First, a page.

After my visit to Malibu Creek State Park, I headed south on Malibu Canyon Road and then turned west on the Pacific Coast Highway to the filming location of one of the best and perhaps most shocking endings of any film.
This is Point Dume State Beach and a little cove, named Pirate’s Cove, hidden away from the main beach by rocks that reached out into the Pacific. To get there, you had to time the tides (low tide is best) and then scrabble up and over some rocks to get to the secluded beach.
When I got down to Pirate’s Cove, I almost had the beach to myself, except for an amorous couple at the other end of the beach. I picked a location that was close to the camera position in the final scene of Planet of the Apes and I began to sketch in the forms with my dark sepia brush pen. It was a glorious day after a heavy downpour the day before and is relished the sun and the view before me.
Warning: what follows is a description of the ending of Planet of the Apes (1968) and it will spoil the surprise ending of the film so if you have not seen this film, please stop reading and watch Planet of the Apes (1968) ASAP!
The last scene of Planet of the Apes was filmed at this little cove and the true reveal is shocking, even to this day. Taylor looks up and sees the ruined, half buried Statue of Liberty and realizes that he has been on planet Earth the whole time. Earth has become dominated by apes. The final shot was accomplished by shooting in the real location and adding a matte painting of the ruined Statue of Liberty.
On the other side of the cove, at the southeastern end of Pt. Dume State Beach, the epic scene, just before the final shot, where the camera pans to the left, from a high angle. In the foreground view comes the torch and then the pointed crown of the Statue of Liberty. These where scale mock ups and where filmed from a 70 foot scaffolding built for the film. It was on this stretch of beach where Charlton Heston utters the famous final lines of Planet of the Apes, “They blew it up! God, damn you! Dawn you all to hell!”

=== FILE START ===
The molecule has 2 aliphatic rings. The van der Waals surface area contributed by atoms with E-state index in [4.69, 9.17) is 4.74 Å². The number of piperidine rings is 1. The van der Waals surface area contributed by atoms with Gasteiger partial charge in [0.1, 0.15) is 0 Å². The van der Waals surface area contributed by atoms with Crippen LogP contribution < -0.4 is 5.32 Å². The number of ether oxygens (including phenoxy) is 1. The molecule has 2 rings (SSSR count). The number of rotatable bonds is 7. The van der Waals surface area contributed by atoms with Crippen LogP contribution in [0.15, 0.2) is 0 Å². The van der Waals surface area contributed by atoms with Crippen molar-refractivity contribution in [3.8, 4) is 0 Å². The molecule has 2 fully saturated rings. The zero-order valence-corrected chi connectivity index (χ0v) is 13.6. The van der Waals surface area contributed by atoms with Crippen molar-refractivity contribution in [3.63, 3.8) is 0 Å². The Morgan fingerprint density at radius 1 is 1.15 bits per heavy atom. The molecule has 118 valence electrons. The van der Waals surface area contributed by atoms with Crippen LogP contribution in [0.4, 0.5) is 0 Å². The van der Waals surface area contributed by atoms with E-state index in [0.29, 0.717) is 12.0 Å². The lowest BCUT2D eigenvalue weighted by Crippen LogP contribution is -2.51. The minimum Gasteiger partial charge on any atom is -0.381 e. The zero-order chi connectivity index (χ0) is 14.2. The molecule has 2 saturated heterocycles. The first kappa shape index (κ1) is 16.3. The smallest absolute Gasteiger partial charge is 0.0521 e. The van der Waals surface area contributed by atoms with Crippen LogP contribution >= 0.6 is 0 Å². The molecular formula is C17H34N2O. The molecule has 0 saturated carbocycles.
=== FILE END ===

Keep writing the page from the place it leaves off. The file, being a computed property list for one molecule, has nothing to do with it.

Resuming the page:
This final scene can be viewed on so many levels and this is one reason that this film is seen as a classic of the science fiction genre to this day. What does this ending say about the state of the United States or the world in 1968? What does it say about the plight of freedom, liberty, and democracy today? Like all great films, Planet of the Apes does not simply serve up easy answers but like any great work of art, it is thought provoking and lets the viewer decide for themselves, what the film, and it’s ending, ultimately means.
Point Dume Beach was also used in one other Apes Film: Escape From the Planet of the Apes (1971). The wonderful beginning of the film was filmed here. A spacecraft is just offshore and the military stages at the beach to attempt a rescue of the astronauts. The general order the spacecraft open and he salutes and then falls into silence. The three astronauts have every appearance of being human, until they take off their helmets!